We update a previous approach to the estimation of the size of an open population when there are multiple lists at each time point. Our motivation is 35 years of longitudinal data on the detection of drug users by the Central Registry of Drug Abuse in Hong Kong. We develop a two-stage smoothing spline approach. This gives a flexible and easily implemented alternative to the previous method which was based on kernel smoothing. The new method retains the property of reducing the variability of the individual estimates at each time point. We evaluate the new method by means of a simulation study that includes an examination of the effects of variable selection. The new method is then applied to data collected by the Central Registry of Drug Abuse. The parameter estimates obtained are compared with the well known Jolly–Seber estimates based on single capture methods.

Remote sensing of the earth with satellites yields datasets that can be massive in size, nonstationary in space, and non-Gaussian in distribution. To overcome computational challenges, we use the reduced-rank spatial random effects (SRE) model in a statistical analysis of cloud-mask data from NASA's Moderate Resolution Imaging Spectroradiometer (MODIS) instrument on board NASA's Terra satellite. Parameterisations of cloud processes are the biggest source of uncertainty and sensitivity in different climate models’ future projections of Earth's climate. An accurate quantification of the spatial distribution of clouds, as well as a rigorously estimated pixel-scale clear-sky-probability process, is needed to establish reliable estimates of cloud-distributional changes and trends caused by climate change. Here we give a hierarchical spatial-statistical modelling approach for a very large spatial dataset of 2.75 million pixels, corresponding to a granule of MODIS cloud-mask data, and we use spatial change-of-Support relationships to estimate cloud fraction at coarser resolutions. Our model is non-Gaussian; it postulates a hidden process for the clear-sky probability that makes use of the SRE model, EM-estimation, and optimal (empirical Bayes) spatial prediction of the clear-sky-probability process. Measures of prediction uncertainty are also given.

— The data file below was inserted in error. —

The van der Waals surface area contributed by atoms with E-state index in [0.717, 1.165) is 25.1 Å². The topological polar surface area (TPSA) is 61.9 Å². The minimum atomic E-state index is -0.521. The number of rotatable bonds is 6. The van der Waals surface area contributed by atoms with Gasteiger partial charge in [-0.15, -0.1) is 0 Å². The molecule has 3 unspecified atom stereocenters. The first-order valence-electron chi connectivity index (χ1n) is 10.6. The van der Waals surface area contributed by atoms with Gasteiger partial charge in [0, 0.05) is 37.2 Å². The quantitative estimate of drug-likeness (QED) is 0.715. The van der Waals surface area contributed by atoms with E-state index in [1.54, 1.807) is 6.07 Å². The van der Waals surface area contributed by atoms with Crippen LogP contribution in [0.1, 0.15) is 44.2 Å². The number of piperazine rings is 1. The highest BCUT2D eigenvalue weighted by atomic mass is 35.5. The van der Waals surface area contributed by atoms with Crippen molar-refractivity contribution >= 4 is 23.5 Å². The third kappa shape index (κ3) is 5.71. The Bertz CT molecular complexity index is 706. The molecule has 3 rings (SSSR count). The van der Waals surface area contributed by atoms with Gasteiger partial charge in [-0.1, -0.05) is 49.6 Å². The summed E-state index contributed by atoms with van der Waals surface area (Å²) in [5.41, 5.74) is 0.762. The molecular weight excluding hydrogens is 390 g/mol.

We describe a class of random field models for geostatistical count data based on Gaussian copulas. Unlike hierarchical Poisson models often used to describe this type of data, Gaussian copula models allow a more direct modelling of the marginal distributions and association structure of the count data. We study in detail the correlation structure of these random fields when the family of marginal distributions is either negative binomial or zero-inflated Poisson; these represent two types of overdispersion often encountered in geostatistical count data. We also contrast the correlation structure of one of these Gaussian copula models with that of a hierarchical Poisson model having the same family of marginal distributions, and show that the former is more flexible than the latter in terms of range of feasible correlation, sensitivity to the mean function and modelling of isotropy. An exploratory analysis of a dataset of Japanese beetle larvae counts illustrate some of the findings. All of these investigations show that Gaussian copula models are useful alternatives to hierarchical Poisson models, specially for geostatistical count data that display substantial correlation and small overdispersion.